Re: Call for NNBSP replacement character in Mongolian Block

Hi Greg,

I have reached the same conclusion as you regarding NNBSP, and agree
that there will always be problems with it because it has different
contradictory functions for Mongolian and not-Mongolian, and it has a
compatibility mapping to U+0020 SPACE which encourages applications to
treat it as an ordinary space.  I therefore strongly support your
proposal to encode a dedicated character in the Mongolian block.  I
think that this should be made our top priority, and if nothing else
is achieved at next week's WG2 meeting I hope we can get agreement on
the replacement for NNBSP. If that is possible, then the proposal can
be put to the November UTC meeting, and it may just be able to squeeze
into Unicode 10.0 in July 2017.

"I am calling for a new control character "Mongolian Suffix Connector"
placed at U+181A "

1. Why not U+180F? That would be next to MVS, and in a contiguous
range of five VS and format characters, which seems more logical that

2. I think the name Mongolian Suffix Connector is OK, and like that it
denotes that it joins not separates.

3. In Unicode terminology it would be a format character not a control
character, so in the proposal be careful to call it a format character
to avoid confusion.  It could be defined as a space character (general
category=Zs) as long as it has no compatibility decomposition to Space
or any other character, but I prefer to define it as a format
character (general category=Cf) as its job is to modify the shaping of
adjacent characters.  The proposal should list all the required
Unicode properties for the new character.

I think that this change will not be as disruptive as (for example)
the proposal to replace MVS with two new characters as fonts can
continue to support NNBSP for compatibility with existing data as well
as supporting the new character.  As NNBSP is ignored anyway in many
contexts, including web searches, replacing it with a new format
character (which will also probably be ignored for web searches),
should mean that  functions such as web searches will not be adversely
affected by the introduction of the new character.  In short, I think
that the benefits of encoding a new character considerably outweigh
the problems.  Moreover, fixing this issue once and for all will be a
big step forwards towards getting Unicode Mongolian accepted by the
user community.


On 22 September 2016 at 03:01, Greg Eck <> wrote:
> We have all be frustrated with the difficulty in working with the NNBSP in
> Mongolian. After our discussions last year and the kindness of the UTC to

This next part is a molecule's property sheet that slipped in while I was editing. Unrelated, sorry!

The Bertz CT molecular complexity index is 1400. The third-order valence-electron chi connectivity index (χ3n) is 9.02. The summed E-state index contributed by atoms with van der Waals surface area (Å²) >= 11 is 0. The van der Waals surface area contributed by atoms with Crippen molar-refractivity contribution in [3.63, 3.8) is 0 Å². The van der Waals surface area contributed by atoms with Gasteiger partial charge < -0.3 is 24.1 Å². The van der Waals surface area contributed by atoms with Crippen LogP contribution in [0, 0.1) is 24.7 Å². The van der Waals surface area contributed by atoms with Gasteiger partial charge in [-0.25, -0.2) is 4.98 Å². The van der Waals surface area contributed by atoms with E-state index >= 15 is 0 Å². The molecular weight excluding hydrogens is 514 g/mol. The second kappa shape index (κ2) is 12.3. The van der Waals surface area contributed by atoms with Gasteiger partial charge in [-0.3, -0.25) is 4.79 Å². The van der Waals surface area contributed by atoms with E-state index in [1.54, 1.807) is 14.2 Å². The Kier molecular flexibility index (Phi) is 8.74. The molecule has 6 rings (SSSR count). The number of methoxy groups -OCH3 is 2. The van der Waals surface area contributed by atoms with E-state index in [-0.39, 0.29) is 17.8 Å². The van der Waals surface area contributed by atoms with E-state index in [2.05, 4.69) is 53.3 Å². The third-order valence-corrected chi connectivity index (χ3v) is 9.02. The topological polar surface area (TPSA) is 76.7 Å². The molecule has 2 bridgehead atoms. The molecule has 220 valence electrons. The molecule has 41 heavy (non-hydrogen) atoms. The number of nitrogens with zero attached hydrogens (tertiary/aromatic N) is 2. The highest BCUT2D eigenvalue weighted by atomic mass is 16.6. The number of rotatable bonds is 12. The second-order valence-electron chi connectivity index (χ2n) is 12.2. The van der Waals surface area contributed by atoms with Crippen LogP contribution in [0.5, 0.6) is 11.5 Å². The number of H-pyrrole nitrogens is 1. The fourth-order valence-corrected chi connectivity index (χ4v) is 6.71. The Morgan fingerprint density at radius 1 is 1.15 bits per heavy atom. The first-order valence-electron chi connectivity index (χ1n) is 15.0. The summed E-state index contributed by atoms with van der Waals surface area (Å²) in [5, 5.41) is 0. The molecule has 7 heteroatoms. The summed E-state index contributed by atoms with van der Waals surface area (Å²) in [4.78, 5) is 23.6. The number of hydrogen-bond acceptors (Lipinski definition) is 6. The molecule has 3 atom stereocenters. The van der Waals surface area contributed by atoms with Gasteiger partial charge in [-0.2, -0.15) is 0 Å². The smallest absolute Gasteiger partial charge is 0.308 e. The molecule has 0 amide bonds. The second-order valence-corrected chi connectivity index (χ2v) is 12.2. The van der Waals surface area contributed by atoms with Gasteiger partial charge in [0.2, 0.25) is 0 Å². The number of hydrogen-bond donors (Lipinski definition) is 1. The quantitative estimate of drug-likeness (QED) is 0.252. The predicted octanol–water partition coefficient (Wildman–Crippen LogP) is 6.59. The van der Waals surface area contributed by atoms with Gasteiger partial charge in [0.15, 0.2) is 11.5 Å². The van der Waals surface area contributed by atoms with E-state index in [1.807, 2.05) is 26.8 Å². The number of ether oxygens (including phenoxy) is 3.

> promote the changes to the NNBSP’s feature set, I felt that we would be able
> to make the NNBSP fully usable. Over the last few months, however, given new
> problems encountered with NNBSP usage, I am ready to concede that it really
> needs to be placed within the Mongolian code-point space for reasons alluded
> to in the article below. I am seeking everyone’s support for this move.
> I want to express appreciation to the UTC for the considerable effort they
> went through to effect changes in the definition of the NNBSP over the past
> year. These changes will no doubt help in the interim as we look to the
> possibility of a replacement to the NNBSP’s function in Mongolian usage.
> We plan to make the following proposal at the WG2 meetings next week in San
> Jose.
> Comments are very welcome,
> Greg
> Call for New NNBSP character in Mongolian Block
> Even with the changes that were effected in the NNBSP re-specification
> (Unicode version 9.0), there are still deficiencies in proper functionality.
> These deficiencies include the following:
> ·        Display problem if Fallback Font includes its own version of the
> NNBSP (U+202F). This problem occurs at the Application level.
> ·        Certain applications such as PDF viewers will drop the NNBSP upon
> cut & paste as well as other operations
> As much as we fix the NNBSP in Mongolian to display correctly in different
> situations, we continue to find more areas where it will fail. The most
> recent finding over the summer was that given an application that is
> displaying Mongolian text AND given a font selection that is not a proper
> vertical Mongolian font AND given NNBSP+Suffix forms in the text AND given a
> fall-back font that uses its own NNBSP, the display of the suffixal forms
> will fail. The reason is that the fall-back font definition of the NNBSP
> does not include the OT rulings to do proper and necessary substitutions
> based on the NNBSP context.
> There is considerable frustration in the Mongolian user community with the
> ongoing problems we are having with this one control character. At the same
> time, we see much momentum in the Mongolian community to adopt the Unicode
> encoding if it will work correctly. This is significant as there are huge
> swaths of Mongolian text using ASCII legacy era vertical Mongolian fonts. We
> cannot miss this moment of opportunity to provide a simple solution to this
> one biggest trouble of our Mongolian encoding – the NNBSP. It is felt that
> once an NNBSP-replacement is encoded within the Mongolian block, both
> rendering engines as well as fonts will be able to exercise adequate control
> as to display suffixal forms correctly.
> I am calling for a new control character “Mongolian Suffix Connector” placed
> at U+181A to replace the current functionality of the NNBSP (U+202F) in
> Mongolian contexts. Transitional fonts, of course, would have to implement
> both the NNBSP as well as the replacement control character for backwards
> compatibility. Keyboards could be changed to use the new control character
> instead of the old NNBSP mechanism. Even if it took a considerable period of
> time to cast the encoding, I think all parties dealing with Mongolian
> vertical fonts will embrace this move.

Received on Thursday, 22 September 2016 09:52:11 UTC